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How Scandinavians Do It: An Open Air Life

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Written November 28, 2023

by Kari Leibowitz, PhD

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To register for Kari Leibowiitz's Winter Wellbeing workshop on January 30, click here.
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On this December day, I hadn’t seen the sun in weeks. It was almost Christmas, so the University of Tromsø - where I was conducting psychology research on mental wellbeing and winter - was closed for the holidays, which meant my schedule was even less structured than usual. I was having trouble waking up in the morning, sleeping until the afternoon, feeling tired all day. In between sleeps, I was spending lots of the day watching TV. Needless to say, I wasn’t feeling like my best self.

On this particular day, I knew I had to try and overcome my lethargy: I could feel the darkness dragging me down. So I bundled up, layering woolen leggings and undershirts, sweatpants and a sweatshirt under my winter coat, shoved my thickly-socked feet into my snow boots, donned a hat and scarf and mittens, and went out for a walk. It was well below freezing, and the sky was already darkening for the day in the early afternoon. I wasn’t sure it would feel nice to be outside, but I was sure I needed to move my body and get some fresh air, at least for a little bit.

Strolling around the small neighborhood on Kvaløya (“whale island”), the large island to Tromsø’s west, I soon found my spirits lifting. The crisp, Arctic air beat back some of my unshakeable fatigue. The light - which had looked so dark and foreboding from indoors - was actually soft and peaceful; it was “blue time,” the part of the day when the sky is no longer light but the darkness hasn’t fully settled, and the world looks impossibly blue-tinted. I admired fir trees strung with Christmas lights, felt the warmth emanating from softly-lit homes, noticed tiny ice crystals on bare branches. In the distance, I could hear the gleeful screams of kids sledding.

I couldn’t have been outside for more than half an hour. Yet my brief foray outdoors helped chase away some of my winter blues, reminding me of the season’s beauty, the benefits of breathing winter air, and how good it feels to walk a bit after sitting and lying for much of the day. I returned home energized and refreshed, and the rest of my day indoors was better for having gone outside.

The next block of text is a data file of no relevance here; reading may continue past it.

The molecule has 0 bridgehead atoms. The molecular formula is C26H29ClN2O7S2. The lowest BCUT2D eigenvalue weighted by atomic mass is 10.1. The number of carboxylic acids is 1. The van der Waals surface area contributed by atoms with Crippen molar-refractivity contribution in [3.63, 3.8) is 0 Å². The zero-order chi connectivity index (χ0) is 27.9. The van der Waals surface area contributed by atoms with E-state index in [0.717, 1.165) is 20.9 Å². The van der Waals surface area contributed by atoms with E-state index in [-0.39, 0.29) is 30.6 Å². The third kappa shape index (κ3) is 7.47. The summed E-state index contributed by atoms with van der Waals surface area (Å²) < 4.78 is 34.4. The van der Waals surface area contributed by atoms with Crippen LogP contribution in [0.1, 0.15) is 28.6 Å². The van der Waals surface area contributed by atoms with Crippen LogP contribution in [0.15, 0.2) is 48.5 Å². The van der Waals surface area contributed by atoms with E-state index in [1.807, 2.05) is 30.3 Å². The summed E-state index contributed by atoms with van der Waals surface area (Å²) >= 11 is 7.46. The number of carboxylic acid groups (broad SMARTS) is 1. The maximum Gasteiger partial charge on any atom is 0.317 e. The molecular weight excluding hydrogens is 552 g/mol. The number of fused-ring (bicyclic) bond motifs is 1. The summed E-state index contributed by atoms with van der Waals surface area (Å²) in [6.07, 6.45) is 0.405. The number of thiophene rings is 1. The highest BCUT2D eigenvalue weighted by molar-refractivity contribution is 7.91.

Norwegians have a guiding principle that motivates them to spend time outdoors year-round, in all weather: friluftsliv. Coined by the Norwegian playwright Henrik Ibsen in 1859 (although part of life in Norway long before that), friluftstliv, directly translated, means “open air life.” But beyond the literal translation, friluftsliv may best be understood as referring to finding freedom in an open-air life. In pursuing an “open air life,” people in Norway are pursuing the freedom that comes from outdoor life. Friluftstliv is about communing with nature and with yourself and unburdening oneself from the demands of modern living. It’s about being in the present moment, with an emphasis on disconnecting from technology and the day-to-day in order to connect with something older, wilder, and larger. It’s about feeling the expansiveness of self and possibility that comes with the comfort we can find in nature.

In Norway, friluftsliv isn’t just given lip service. It’s a cultural identity (some argue the Norwegian cultural identity) - a shared value that influences daily life in profound ways. Children are introduced to nature, taught to navigate independently outdoors, and encouraged to practice friluftsliv starting at a young age; exposure to friluftstliv is nearly as common as math or English lessons in schools throughout Norway. Helping children and adolescents connect with nature is an important part of most physical education throughout Norway. Pioneered in Sweden, “forest preschools” - preschools that take place entirely or almost entirely outdoors - are growing in popularity worldwide, particularly as parents seek connection with nature, unstructured play, and independent learning as an antidote to modern ills like too much screen time, the rise of ADHD in children, and youth and adolescent distress and mental illness. In recent decades, friluftsliv has become a field of study in its own right, with over 20 Norwegian Universities specifically offering study programs or master's courses in it.

Getting outside can be particularly difficult in the winter, when long nights and cold, rainy days can make outdoor adventures seem unpleasant. Yet remaining indoors all winter long is a sure way to feel the season’s limitations: when we’re stuck inside, the weight of winter can drag us down. And the act of being outside - a bit of movement, fresh air, and connection with the natural world - are all natural anti-depressants, antidotes to winter blues. While Norwegians take friluftsliv quite seriously, experts who study and practice friluftsliv say that anyone, anywhere, can practice it: all it takes is the intention to be present outdoors, connecting with nature. Coffee on your front porch in the morning, walking your dog, taking a hike, or having a bonfire can all be forms of friluftsliv. This winter, try living “an open air life,” by making frilufstliv part of your routine: whether that means skiing or hiking outdoors or simply finding small moments throughout the day to step outside, feel the air, hear the rain, and take deep breaths. And if it seems too cold, dark, or wet to get outside, another Nordic saying might help: “There’s no such thing as bad weather, only bad clothing.”